Book review – architectural history

Modernist architecture isn’t barbarous – but the blinkered rejection of it is

25 August 2018 9:00 am

When I was younger, one of my favourite books was James Stevens Curl’s The Victorian Celebration of Death. His latest…

The Brooklyn Bridge: a masterpiece of engineering and a unifying symbol after a divisive civil war

The Brooklyn Bridge — an engineering masterpiece and symbol of unity

10 June 2017 9:00 am

Before Brooklyn exceeded it in cool, Manhattanites spoke dismissively of BNTs. These were the Bridge ‘n’ Tunnel folk, the out-of-towners…

Abbeyleix: the rescue of an Irish Georgian gem

10 June 2017 9:00 am

This large and splendid book is more in the nature of a grand illustrated guidebook than a historical monograph. Hundreds…

Inside the Sagrada Família: Gaudí was fascinated by the shapes of shellfish and pebbles, the branches of trees and light on a spider’s web

Does it matter whether Gaudí’s masterpiece is ever finished?

3 June 2017 9:00 am

In his biography of Gaudí, published in 2001, Gijs van Hensbergen opined that ‘we should never try to finish the…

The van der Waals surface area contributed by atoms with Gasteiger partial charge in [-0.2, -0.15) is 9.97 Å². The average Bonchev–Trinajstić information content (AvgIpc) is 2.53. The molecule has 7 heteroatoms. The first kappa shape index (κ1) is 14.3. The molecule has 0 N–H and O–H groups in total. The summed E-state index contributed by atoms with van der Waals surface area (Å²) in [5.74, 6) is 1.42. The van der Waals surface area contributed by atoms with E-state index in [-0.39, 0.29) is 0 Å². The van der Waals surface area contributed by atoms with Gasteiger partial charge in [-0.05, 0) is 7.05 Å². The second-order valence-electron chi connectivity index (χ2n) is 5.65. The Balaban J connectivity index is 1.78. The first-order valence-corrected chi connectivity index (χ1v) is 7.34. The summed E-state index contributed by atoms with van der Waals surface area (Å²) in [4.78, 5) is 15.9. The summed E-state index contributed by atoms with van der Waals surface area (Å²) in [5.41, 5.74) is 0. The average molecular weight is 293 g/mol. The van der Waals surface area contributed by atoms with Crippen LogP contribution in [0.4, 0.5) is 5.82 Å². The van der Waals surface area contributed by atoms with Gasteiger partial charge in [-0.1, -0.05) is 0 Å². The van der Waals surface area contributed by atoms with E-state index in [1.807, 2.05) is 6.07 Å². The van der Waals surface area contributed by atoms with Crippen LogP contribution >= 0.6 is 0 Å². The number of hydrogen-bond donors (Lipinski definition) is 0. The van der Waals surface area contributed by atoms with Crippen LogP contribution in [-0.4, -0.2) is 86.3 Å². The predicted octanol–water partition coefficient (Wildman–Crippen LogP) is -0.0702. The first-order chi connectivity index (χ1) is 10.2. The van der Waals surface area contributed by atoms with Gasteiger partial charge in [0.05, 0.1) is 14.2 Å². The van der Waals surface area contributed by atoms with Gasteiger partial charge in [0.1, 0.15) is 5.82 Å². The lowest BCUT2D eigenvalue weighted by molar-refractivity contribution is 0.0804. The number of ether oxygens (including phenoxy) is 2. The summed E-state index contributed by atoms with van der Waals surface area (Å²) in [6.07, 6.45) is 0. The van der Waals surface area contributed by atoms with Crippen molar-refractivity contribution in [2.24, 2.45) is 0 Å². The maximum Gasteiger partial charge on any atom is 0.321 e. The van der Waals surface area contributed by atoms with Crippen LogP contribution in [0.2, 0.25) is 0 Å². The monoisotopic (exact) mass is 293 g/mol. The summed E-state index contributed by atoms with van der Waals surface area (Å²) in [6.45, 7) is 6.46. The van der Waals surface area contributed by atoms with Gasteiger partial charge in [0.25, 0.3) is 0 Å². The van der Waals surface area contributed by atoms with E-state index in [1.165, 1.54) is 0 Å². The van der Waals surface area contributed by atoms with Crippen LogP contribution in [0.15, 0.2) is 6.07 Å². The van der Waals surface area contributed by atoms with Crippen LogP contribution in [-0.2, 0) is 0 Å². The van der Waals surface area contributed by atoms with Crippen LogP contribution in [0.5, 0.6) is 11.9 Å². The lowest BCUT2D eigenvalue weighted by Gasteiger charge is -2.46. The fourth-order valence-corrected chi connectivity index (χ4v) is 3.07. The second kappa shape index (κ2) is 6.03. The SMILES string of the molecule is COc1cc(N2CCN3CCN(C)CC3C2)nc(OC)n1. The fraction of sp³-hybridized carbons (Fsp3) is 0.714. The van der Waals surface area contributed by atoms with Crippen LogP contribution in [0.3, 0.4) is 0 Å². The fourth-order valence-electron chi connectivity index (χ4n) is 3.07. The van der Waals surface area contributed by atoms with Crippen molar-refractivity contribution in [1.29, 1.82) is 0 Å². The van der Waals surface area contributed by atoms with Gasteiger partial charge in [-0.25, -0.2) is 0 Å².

Stairhall, by Giuseppe Artari, at Schloss Augustusburg, Brühl

The white magic of stucco

3 June 2017 9:00 am

Some 30 summers ago we were staying at a famously beautiful villa outside Turin; our hostess was — indeed is…

Bellamont Forest, Co. Cavan (c.1728), often described as a perfect Palladian villa, was designed by Sir Edward Lovett Pearce for Thomas Coote

Bedding down with the butler in Georgian Ireland

21 May 2016 9:00 am

If you had the resources, Georgian Ireland must have been a very agreeable place in which to live. It was…

The Seagram Building, Park Avenue, New York

The man who gave the world (but not London) the glass skyscraper

15 February 2014 9:00 am

Modern Architecture, capitalised thus, is now securely and uncontroversially compartmentalised into art history, its bombast muted, its hard-edge revolutions blurred…